One of the developments that we have witnessed during recent months, following the foot and mouth outbreak and the unfortunate job losses announced in some areas, is the ability of a strategic regional body to act much more quickly in bringing people together, identifying key areas and mobilising the various partners that need to be mobilised in order to develop and implement a recovery plan. The RDA for the south-west, was one of the first, if not the first, to put together a taskforce that brought together the local authorities, farmers, landowners and tourist industry representatives.

Mr. Steen: It has not done anything.

Ms Hughes: The RDAs have done some things. Last week, I was in Cornwall to examine the problem of foot and mouth. Without any prompting from the Government, the RDAs have put £8 million of their own resources, along with £2 million of EU money, into a starter fund specifically to help non-farming businesses. Since then, my Department has provided £15 million, and my right hon. Friend the Minister for the Environment announced an extra £24 million this week. Those funds are being channelled through the RDAs because they are best placed to identify the precise problems in each region. The problems are many and varied. Those experienced in the south-west are unlike those in other parts of the country, where the manifestation of foot and mouth has been very different. To have agencies at that level is a strength. They can mobilise partners and respond to crises in a localised and sensitive way.

Mr. Quinn: On behalf of the permanent members of the Committee I welcome you to the Chair, Mr. McWilliam. It is good to see you here today. I also welcome the Minister on this historic occasion. Some of us would argue that, when Standing Order No. 117 was formulated by the House, there was a desire that the business of the Committee should be brought forward urgently. Will the Minister explain the reason for the obvious delay?

In my part of England, Yorkshire, there is a growing and enthusiastic demand for regionalism, intervention and a proactive approach to the Government's economic policies.

Ms Hughes: I share my hon. Friend's impatience at the delay—[Interruption.]—although that is obviously not shared by all parties in the House.

The Chairman: Order. Hon. Members must not heckle.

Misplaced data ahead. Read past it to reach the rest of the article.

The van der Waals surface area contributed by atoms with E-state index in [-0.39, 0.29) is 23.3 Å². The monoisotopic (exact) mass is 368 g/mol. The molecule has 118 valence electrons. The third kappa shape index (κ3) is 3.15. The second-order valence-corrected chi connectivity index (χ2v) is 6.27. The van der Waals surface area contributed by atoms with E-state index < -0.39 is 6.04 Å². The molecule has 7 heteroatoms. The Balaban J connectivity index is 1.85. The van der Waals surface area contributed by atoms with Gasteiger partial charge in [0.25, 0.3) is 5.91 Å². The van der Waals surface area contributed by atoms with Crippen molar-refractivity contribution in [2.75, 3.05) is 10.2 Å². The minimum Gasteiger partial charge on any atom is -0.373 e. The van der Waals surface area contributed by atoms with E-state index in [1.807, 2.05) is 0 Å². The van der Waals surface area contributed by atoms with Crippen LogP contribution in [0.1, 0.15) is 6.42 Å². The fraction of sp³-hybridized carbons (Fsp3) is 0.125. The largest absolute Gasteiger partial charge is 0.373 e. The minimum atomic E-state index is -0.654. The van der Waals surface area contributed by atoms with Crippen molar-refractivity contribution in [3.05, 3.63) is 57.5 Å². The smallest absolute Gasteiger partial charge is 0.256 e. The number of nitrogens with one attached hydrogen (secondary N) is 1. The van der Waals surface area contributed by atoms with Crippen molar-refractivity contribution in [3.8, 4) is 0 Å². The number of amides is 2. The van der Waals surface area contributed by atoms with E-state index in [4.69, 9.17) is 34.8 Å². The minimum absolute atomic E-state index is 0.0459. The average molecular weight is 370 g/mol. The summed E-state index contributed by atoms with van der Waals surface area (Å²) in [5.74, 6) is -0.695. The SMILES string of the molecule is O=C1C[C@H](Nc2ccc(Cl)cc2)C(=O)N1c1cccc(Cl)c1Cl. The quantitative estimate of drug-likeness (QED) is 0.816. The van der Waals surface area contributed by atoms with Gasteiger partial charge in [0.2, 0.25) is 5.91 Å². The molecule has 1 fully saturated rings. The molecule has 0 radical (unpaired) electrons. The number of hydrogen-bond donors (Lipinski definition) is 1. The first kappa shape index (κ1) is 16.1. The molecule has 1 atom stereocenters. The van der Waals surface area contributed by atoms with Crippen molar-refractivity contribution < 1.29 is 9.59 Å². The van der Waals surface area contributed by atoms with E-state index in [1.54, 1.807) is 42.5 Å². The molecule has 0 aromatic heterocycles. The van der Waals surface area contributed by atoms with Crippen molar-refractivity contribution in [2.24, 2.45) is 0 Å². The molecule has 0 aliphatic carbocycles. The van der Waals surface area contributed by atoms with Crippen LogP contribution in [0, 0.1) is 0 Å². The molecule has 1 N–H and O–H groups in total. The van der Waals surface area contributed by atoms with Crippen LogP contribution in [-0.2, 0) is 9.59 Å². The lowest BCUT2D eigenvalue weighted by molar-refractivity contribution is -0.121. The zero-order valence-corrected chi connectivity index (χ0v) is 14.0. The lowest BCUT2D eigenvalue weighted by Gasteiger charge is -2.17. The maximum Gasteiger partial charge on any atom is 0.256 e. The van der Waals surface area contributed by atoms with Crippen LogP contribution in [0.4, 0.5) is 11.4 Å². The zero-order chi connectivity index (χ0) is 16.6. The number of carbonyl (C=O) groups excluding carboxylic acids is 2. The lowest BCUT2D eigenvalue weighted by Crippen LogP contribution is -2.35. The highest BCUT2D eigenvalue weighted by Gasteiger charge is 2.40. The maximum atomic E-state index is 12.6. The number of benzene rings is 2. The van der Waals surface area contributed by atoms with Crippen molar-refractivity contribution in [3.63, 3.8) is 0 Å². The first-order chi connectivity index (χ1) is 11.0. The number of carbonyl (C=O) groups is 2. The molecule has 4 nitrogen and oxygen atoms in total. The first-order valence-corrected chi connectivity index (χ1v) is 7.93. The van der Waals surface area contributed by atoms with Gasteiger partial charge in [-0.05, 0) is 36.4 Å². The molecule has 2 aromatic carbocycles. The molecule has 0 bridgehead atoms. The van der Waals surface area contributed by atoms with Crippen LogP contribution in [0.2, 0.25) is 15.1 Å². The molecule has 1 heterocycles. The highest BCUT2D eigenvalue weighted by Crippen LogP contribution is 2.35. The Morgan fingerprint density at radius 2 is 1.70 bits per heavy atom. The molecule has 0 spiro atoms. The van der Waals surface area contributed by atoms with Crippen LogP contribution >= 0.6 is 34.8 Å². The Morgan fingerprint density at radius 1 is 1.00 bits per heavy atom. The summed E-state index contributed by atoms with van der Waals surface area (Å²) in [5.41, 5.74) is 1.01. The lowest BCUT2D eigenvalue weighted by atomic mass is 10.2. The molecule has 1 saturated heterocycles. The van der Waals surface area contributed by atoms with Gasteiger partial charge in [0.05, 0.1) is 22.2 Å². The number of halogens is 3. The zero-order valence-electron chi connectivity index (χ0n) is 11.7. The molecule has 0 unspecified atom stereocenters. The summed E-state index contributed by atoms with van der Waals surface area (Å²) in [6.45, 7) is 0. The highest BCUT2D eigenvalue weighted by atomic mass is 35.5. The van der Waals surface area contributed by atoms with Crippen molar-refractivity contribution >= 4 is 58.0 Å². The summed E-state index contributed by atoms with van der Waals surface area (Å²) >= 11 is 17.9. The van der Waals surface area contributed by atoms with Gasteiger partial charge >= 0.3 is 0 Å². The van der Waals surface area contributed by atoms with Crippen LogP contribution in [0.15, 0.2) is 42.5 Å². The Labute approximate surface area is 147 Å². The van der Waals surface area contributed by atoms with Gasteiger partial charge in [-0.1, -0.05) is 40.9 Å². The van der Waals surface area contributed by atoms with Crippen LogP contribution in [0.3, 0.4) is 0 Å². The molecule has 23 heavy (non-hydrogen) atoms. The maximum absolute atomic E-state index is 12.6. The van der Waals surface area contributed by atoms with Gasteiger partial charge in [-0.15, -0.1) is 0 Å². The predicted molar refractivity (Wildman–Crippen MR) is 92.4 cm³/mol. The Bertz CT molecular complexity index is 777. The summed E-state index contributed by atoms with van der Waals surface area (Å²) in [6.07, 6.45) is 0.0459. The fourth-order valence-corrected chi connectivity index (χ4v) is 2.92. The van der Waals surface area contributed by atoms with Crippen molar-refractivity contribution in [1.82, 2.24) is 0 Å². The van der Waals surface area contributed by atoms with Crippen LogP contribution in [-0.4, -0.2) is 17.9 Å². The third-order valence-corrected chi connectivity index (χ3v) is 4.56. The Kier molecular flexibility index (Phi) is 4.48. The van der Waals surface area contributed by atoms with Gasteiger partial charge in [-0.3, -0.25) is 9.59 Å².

Ms Hughes: I share my hon. Friend's frustration. To put the matter in perspective, the Committee was established in 1975. It met approximately 13 times, the last of which was in 1978. There was a long period—throughout the Tory Administration—of no interest at all in the Committee, or in the regions as an important perspective to feed into policy.

In my statement, I outlined what has happened since 1997. We established the RDAs in the first parliamentary Session. I hope that my hon. Friend will agree that we acted precipitously to do that. The RDAs had been set up, but in April 1999 they were still embryonic. They had first to develop an economic strategy, which took some time, and they have effectively been going for little more than a year.

I am sure that my hon. Friend will understand that we have had a great deal of difficulty. He knows that the re-establishment of the Committee was strongly resisted by the Opposition. In re-establishing the Committee, my right hon. Friend the Leader of the House tried to obtain consensus to ensure that the Committee is attended and endorsed by all parties, and she spent a great deal of time trying to achieve that. That is the main reason for the delay between the order last April and the first meeting today. It is a pity that we have not been more successful in achieving more active participation, but I share my hon. Friend's view that we could wait no longer and it was important that we meet today.

Mr. Beith: I am sorry, I did not mean to heckle—it was an involuntary expression of amazement.

The Chairman: Order. The right hon. Gentleman was not the hon. Member to whom I referred.

Mr. Beith: I was unable to stop myself expressing amazement that the Conservative party should completely abandon the discussion on the affairs of the regions, such as the one that you and I represent, Mr. McWilliam, in the north-east of England—not to mention the south-west and others.

Does the Minister recognise that the most disadvantaged regions need a higher level of public expenditure on essential services to compensate for that disadvantage and become economically successful? Scotland has done that to a significant extent through the Barnett formula. Does she recognise that such a formula, if applied to the English regions, and the creation of a mechanism to set it up, could make a profound difference?

Does the Minister accept figures, such as those used in early-day motion 618, tabled by the hon. Member for Blyth Valley (Mr. Campbell), who is present in the Committee, which illustrate that, in many areas of public service, expenditure in Scotland is at least 20 per cent. higher than in the north-east of England, for example, and in some areas higher still. Industry spending is £171 per head compared with £119 in the north-east, and tourism spending is £5.85 per head compared with 16p in the north-east. Does she admit that such disparities exist and see them as a handicap? Are the Government prepared to reform the Barnett formula so that all parts of the country—Scotland, Wales and the regions of England—have a basis that reflects their needs?